Elizabeth and Judith Lister, the two sisters and heirs of John Lister, a descendant of Thomas above named, sold these manors to Pemberton Milnes of Wakefield, Esq., in 1779.

The Family of Milnes.

This family is found located at Ashford, in the county of Derby, from an early period. Mr. Milnes, the purchaser of Bawtry and Austerfield, was a deputy-lieutenant and magistrate of the West riding. He had an only daughter and heir, Bridget, who married, firstly, at Brodsworth, 28 Nov. 1775, Peter Auriol Drummond, Esq., second son of the Archbishop of York and brother of the Earl of Kinnoul; and, secondly, at Harworth, in 1803, Robert Monckton Arundell, fourth Viscount Galway. After his lordship's death, in 1810, the dowager resided chiefly at Bawtry Hall.

She died in 1836, and was succeeded in these estates by Robert Pemberton Milnes, of Frystone Hall, near Ferrybridge, Esq., the eldest son of her cousin, Richard Slater Milnes, Esq.

Mr. R. P. Milnes for some years represented Pontefract, and in the administration of Mr. Perceval was offered a situation of high dignity and importance, which he declined. He was an accomplished scholar, possessed great stores of knowledge, which a remarkably retentive memory enabled him to produce and apply with happy effect in society, and on public occasions spoke with great power and fluency. But he was a man not only of intellectual but of moral excellence. In my official capacity as incumbent of Bawtry and Austerfield I frequently had occasion to solicit his aid for religious and charitable purposes, and I bear this cheerful and willing testimony to the readiness and the generosity with which he ever responded to the appeals thus made to him. I believe further, that in all places with which he was connected by property or other ties the same kindness and liberality are acknowledged to have been exercised. Mr. Milnes died Nov. 1858, and was succeeded by his only son, Richard Monckton Milnes, Esq., who has been member for Pontefract since 1837.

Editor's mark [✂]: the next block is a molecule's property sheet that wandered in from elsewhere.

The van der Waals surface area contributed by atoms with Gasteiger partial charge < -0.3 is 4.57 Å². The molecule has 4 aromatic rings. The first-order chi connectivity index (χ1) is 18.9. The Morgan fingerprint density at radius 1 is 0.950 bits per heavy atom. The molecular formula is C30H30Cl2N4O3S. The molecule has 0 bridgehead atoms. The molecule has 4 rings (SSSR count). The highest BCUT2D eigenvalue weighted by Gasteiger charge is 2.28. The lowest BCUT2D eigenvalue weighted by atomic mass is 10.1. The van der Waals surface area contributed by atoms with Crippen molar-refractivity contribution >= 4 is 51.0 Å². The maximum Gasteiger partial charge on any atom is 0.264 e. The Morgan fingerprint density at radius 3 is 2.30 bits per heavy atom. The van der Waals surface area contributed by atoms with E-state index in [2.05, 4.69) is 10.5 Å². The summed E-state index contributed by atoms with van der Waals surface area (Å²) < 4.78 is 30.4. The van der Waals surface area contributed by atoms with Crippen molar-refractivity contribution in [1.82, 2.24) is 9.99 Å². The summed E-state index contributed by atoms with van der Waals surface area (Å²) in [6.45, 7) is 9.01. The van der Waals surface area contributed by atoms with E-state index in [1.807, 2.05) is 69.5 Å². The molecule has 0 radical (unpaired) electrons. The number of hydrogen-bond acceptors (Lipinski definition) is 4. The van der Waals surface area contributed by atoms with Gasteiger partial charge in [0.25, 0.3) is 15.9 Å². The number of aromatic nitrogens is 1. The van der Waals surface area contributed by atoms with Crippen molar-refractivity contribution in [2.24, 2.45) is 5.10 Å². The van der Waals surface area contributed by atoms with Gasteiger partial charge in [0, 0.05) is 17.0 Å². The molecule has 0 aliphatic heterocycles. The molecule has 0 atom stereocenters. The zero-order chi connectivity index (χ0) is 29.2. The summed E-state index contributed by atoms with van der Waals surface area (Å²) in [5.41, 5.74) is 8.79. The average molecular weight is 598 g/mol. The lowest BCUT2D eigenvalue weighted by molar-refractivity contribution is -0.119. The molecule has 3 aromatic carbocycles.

The Chapelries of Bawtry and Austerfield.